- 21 Aug 17
The Wikileaks whistleblower has, since her release from prison, refused to bow to bigots or so-called patriots.
The best of all the good things about Chelsea Manning, apart from Annie Leibovitz’s swooning swimsuit picture in Vogue, is that she takes no nonsense from transphobic patriots.
She’s the transgender activist and former intelligence analyst who was sentenced to 35 years for leaking thousands of documents exposing the involvement of the US military in a litany of war crimes in Iraq.
Released by Obama in the last week of his presidency, she emerged not at all cowed or contrite or humbly grateful, but feisty and strong and ready to butt heads with any bigot who dared peep over the parapet. Her Twitter feed (@xychelsea) is a terrific read, even if much of it is written in emoji, a language in which I am not yet fluent.
“This ugly whatever should be in prison forever.” “And yet here I am,” smiley face, rainbow, love-hearts.
“Vogue’s picture of Chelsea Manning in a bathing suit is repulsive. I don’t care about the transgender thing. Manning is a traitor, period.”
“Meh. That’s OK,” cynical face, smiley face with shades, rainbow.
“Bradley Manning (her former name) is a traitor.” “Whatevs,” amused face, children holding hands (?), rainbow.
“Bradley MANning, aka Chelsea MANning is disgusting. HIS wearing that bathing suit shows how screwed up HIS brain is.” “Somehow, I’m OK with this,” unicorn, askance face, rainbow etc.
Vogue picture caption with “she’s” changed to “he’s”, “herself” to “himself” etc. “Yawn. We don’t care,” eyes-rolled-to-heaven face. Ms. Manning had been serving at a Forward Operating Base in Iraq in 2009, with authorised access to classified reports. One of the items which most shocked her was a video showing a US helicopter gunning down a group of civilians, including a Reuters reporter. She passed the material to Wikileaks founder Julian Assange after failing to place the story with the Washington Post or New York Times.
Soldiers could be heard on the video jeering at their victims as they crumpled into a heap.
“The most alarming aspect of the video to me, however, was the seemingly delightful bloodlust of the aerial weapons team,” she said at her trial. “They dehumanised the individuals they were engaging and seemed to not value human life by referring to them as ‘dead bastards’, and congratulating each other on the ability to kill in large numbers.”
She was sentenced to 35. They wandered off scot free.
I was going to say that in addition to everything else Ms. Manning is gorgeous, but that might be misconstrued as sexist or something or other. She is, though, and has put a lilt in the step of millions the world over.
Some of the mad things Donald Trump says and does appear in a different light if you imagine him not as an elected leader running a country but as the CEO of a global business.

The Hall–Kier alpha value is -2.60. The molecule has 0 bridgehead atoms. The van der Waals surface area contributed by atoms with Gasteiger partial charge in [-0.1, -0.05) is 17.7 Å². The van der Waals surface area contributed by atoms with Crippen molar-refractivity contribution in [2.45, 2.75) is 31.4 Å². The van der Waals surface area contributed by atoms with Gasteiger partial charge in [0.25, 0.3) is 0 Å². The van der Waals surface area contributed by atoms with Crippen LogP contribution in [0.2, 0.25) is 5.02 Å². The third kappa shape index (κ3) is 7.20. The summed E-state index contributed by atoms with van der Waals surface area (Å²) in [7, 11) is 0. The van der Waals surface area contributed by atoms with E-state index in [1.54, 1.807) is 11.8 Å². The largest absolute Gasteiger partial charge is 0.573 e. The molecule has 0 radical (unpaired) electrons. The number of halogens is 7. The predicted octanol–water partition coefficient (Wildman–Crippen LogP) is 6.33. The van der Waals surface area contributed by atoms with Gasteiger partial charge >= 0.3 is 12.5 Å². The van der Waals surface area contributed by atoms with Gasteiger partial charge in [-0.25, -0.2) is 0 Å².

Liberal commentators, particularly in the US, have been announcing at weekly intervals that the Donald has done it this time, gone too far. It was widely assumed that the liar-in-chief was facing his moment of truth with the publication of an email exchange from June last year between Donald Junior and Russian lawyer Natalia Veselnitskaya, described in the emails as a “Russian Government attorney.” The junior Donald was told that Putin’s regime could supply dirt on Hillary Clinton for use in the election campaign. “I love it!” Trump junior emailed back, and arranged to meet with Ms. Veselnitskaya.
Was this not proof positive of collusion between the Trump campaign and Putin? President Trump wasn’t bothered. Searching for material which might damage his opponent… what was the problem? “Anybody would have taken that meeting.”
And anybody would, if what was afoot was high-stakes competition between business rivals.
Ordering the chief of the FBI to back off from an investigation into a senior administration official? Obstruction of justice? Nah. Just the CEO watching the back of a loyal member of the board of directors. Trump might well have regarded this intervention as just the decent thing to do.
Company security arrangements he naturally leaves in the hands of the experts. Within a couple of days of taking office, Trump issued a decree giving commanders on the ground authority to order attacks on countries without seeking White House approval. “The president doesn’t claim to be a military expert,” explained soon-to-be-sacked Sean Spicer. This arrangement has been particularly significant in Yemen, where US Central Commander Gen. Joseph Votel has so far given the go-ahead for 9,000 air-strikes, 3,000 of which have destroyed targets such as markets, schools, weddings, hospitals, the usual hit-list.
Private Eye reports that, “The US… gives the names of Al Qaeda suspects to UAE-trained Yemeni forces, who reportedly question them Yemeni-style, with toasting on metal spits, before passing the information back.”
General Votel, we have to assume, doesn’t order torture. But the information extracted under torture informs his strategy, including selection of targets, intelligence from a man or woman being roasted over an open fire providing the basis for incinerating hundreds of others. But hey, that’s business. No CEO can be expected to micro-manage company security.
In the absence of democratic scrutiny, then, we must rely for the defence of human rights on women like Chelsea Manning, who, like Woody Guthrie’s Union Maid, has never been afraid of the goons and the ginks and the company finks.